Hubert von Herkomer was born in Germany in 1849. Hubert's family to England and in 1857 settled in Southampton. Herkomer studied at Southampton School of Art, the Munich Academy and the South Kensington Art School, where like his fellow student Luke Fildes, he was influenced by the work of Frederick Walker.
Herkomer left Kensington Art School and 1867 and started a career as a book and magazine illustrator. Herkomer found most of the work fairly boring but as a young man with radical political opinions he was excited by the news that the social reformer, William Luson Thomas, planned to publish an illustrated weekly magazine called the Graphic magazine. Herkomer sent Thomas a drawing of a group of gypsies. Thomas accepted the picture and the following week it appeared in the Graphic. Herkomer was paid £8 for the picture and Thomas urged him to send more. Herkomer later recalled: " It is not too much to say that there was a visible change in the selection of subjects by painters in England after the advent of The Graphic. Mr. Thomas opened its pages to every phase of the story of our life; he led the rising artist into drawing subjects that might never have otherwise arrested his attention; he only asked that they should be subjects of universal interest and of artistic value."
Over the next few years Herkomer had a large number of his drawings published in the Graphic. However, unlike his two friends, Luke Fildes and Frank Holl, Herkomer was not offered a full-time post on the magazine. Where as staff members were commissioned, free-lance artists such as Herkomer had to find his own subject matter. Although Herkomer was angry when William Luson Thomas told him he was unwilling to employ him as a staff member of the Graphic, he later admitted: "In my heart I bitterly resented these words, but they were the words I needed: they were the making of me as an artist.".
Several of Herkomer's engravings that appeared in the Graphic were later reworked as large-scale oil paintings. This included, The Last Muster (1875) and Eventide: A Scene in the Westminster Union (1878). The Last Muster had originally been used by the Graphic to show a group of old army veterans attending a church service. As a painting it was seven feet long and was sold to a photographic firm for £1,200.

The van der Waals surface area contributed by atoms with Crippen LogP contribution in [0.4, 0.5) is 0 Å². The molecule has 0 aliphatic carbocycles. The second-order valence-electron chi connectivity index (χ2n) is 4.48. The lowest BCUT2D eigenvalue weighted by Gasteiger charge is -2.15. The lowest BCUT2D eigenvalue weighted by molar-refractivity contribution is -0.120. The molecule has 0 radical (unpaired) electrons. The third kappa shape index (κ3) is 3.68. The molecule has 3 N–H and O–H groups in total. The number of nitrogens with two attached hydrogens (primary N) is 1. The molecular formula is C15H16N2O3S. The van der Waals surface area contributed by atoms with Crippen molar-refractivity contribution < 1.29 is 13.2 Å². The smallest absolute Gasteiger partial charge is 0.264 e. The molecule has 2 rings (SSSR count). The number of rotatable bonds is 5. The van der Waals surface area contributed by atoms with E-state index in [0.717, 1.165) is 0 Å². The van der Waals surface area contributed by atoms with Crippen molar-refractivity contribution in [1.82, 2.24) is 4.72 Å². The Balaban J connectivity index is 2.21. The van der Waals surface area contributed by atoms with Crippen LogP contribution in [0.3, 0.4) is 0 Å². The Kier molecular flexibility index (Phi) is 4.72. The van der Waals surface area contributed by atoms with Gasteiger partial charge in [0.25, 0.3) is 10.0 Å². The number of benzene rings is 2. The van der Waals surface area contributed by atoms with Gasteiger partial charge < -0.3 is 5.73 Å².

In 1880s Hubert von Herkomer concentrated on the financially lucrative area of portraiture. He visited the USA and during a period of ten weeks received £6,600 for thirteen portraits. Herkomer's income was now higher than many of the rich people he painted and was now able to live a life of luxury. Although he received large sums of money for his portraits, Herkomer continued to produce social realist paintings. This included the Pressing to the West (1884), Hard Times (1885) and On Strike (1891).
Herkomer opened his own art school and during the period 1883 and 1904, trained over 500 students. Herkomer also served as Slade Professor of Art between 1885 and 1895.
Hubert von Herkomer, who was knighted in 1907, died in 1914.
It is not too much to say that there was a visible change in the selection of subjects by painters in England after the advent of The Graphic. Mr. Thomas opened its pages to every phase of the story of our life; he led the rising artist into drawing subjects that might never have otherwise arrested his attention; he only asked that they should be subjects of universal interest and of artistic value. I owe to Mr. Thomas everything in my early art career. Whether it was to do a twopenny lodging-house for women in St. Giles', a scene in Petticoat Lane, Sunday morning, the flogging of a criminal in Newgate Prison, an entertainment given to Italian organ grinders, it mattered little. It was a lesson in life, and a lesson in art. I am only one of many who received these lessons at the hands of Mr. W. L. Thomas.
I have three sitters every day. It seems like a dream that I can with my own honest handiwork make so much. In the two and a half months I shall have done thirteen portraits for money. These thirteen portraits bring me six thousand six hundred and fourteen pounds sterling. I have already paid into my bank this year five thousand pounds, so I shall have in the nine months of this year over eleven thousand. Everybody wants to be painted now. Whenever I come to Boston again a clear year's work is ready for me. This is not a wild speculation but a reality.